Before David Cameron became Prime Minister he said that PMQs were too much of a Punch and Judy show, and vowed to change all that. Now he’s reduced to making jokes about Ed Miliband’s brother in order to get himself out of tricky questions.
Can anyone imagine the President of the United States behaving that way? I didn’t think so either. We seem to be unique in having a press that celebrates playground-behaviour at the hallowed institutions of democracy.
But complaining about it isn’t enough; how should Ed Miliband deal with the issue? Yesterday Mark Ferguson said Ed should cut the gags. I think that’s a fair point, but I’d go further.
The problem is broader: PMQs has become the main barometer by which the political class can judge the effectiveness of an opposition leader. And if Ed Miliband is to succeed in changing how the Labour Party interacts with voters across the country, PMQs are entirely the worse place to start from.
This is not to say that he is only focusing on PMQs, but the PLP feels too focused on influencing the Westminster class. This inevitably prompts some hysterical worrying when the usual suspects do their thing.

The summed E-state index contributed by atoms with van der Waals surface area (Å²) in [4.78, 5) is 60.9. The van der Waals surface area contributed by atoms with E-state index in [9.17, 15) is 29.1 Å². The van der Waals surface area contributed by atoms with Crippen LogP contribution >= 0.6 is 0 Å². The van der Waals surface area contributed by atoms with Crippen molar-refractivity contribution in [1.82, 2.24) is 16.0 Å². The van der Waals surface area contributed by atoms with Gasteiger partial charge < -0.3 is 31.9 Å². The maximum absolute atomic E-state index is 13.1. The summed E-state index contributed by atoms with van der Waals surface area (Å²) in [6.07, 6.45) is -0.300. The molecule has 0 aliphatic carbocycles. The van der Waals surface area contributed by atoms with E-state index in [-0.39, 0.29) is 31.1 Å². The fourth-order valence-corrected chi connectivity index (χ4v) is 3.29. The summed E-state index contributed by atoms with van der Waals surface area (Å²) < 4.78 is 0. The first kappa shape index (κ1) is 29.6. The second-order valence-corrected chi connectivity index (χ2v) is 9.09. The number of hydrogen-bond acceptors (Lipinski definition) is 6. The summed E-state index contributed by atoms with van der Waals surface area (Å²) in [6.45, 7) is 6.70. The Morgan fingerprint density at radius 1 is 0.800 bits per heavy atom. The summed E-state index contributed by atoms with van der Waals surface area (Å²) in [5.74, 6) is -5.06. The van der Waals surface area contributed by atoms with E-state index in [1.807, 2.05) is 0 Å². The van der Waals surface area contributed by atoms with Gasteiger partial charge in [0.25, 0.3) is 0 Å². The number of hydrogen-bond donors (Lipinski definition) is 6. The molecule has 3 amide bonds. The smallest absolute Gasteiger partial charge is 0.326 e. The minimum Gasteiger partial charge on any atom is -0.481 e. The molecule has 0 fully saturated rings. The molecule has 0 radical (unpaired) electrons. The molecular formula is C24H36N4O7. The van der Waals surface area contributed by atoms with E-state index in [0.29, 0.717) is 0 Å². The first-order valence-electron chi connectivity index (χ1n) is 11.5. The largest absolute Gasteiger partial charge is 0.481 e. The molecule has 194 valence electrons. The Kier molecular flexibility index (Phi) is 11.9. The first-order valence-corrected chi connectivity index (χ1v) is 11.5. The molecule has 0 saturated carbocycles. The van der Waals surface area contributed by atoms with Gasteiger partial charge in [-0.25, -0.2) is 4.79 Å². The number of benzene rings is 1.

It’s worth noting that a year after Cameron became leader, he also faced a barrage of attacks from people from his own party. The press was full of open speculation that he would be replaced by the new year; briefings were coming at him from across the party. In contrast, Ed Miliband is leading a far more disciplined and cohesive party, with ‘Labour Insider’ briefings only coming from the usual minority.
But put that aside for now. The task for Ed Miliband shouldn’t be to come up with better gags at PMQs but to shift focus away from PMQs entirely and drive the agenda in other ways.
No one except the Westminster press pays attention to PMQs. It has zero impact on how people perceive a leader. The reason why Tony Blair and Gordon Brown lost voters isn’t because they did badly at PMQs, but because people stopped trusting their party.
There is a danger that Ed Miliband’s team follows the Gordon Brown script: trying to deal with pressure by making a series of speeches and announcements that are designed to appeal to the Westminster press, but do little to shift the culture of the party and make it more accessible to ordinary people across the country.
The Labour party is brimming with ideas, full of intelligent people and dedicated people. A focus on Westminster fails to engage those opportunities because, by its nature, that remains a highly centralised affair.
Instead of trying to feed a monster that relies on conflict and intrigue to drive the agenda, Ed Miliband needs to look more outwards. PMQS should be the least of his concerns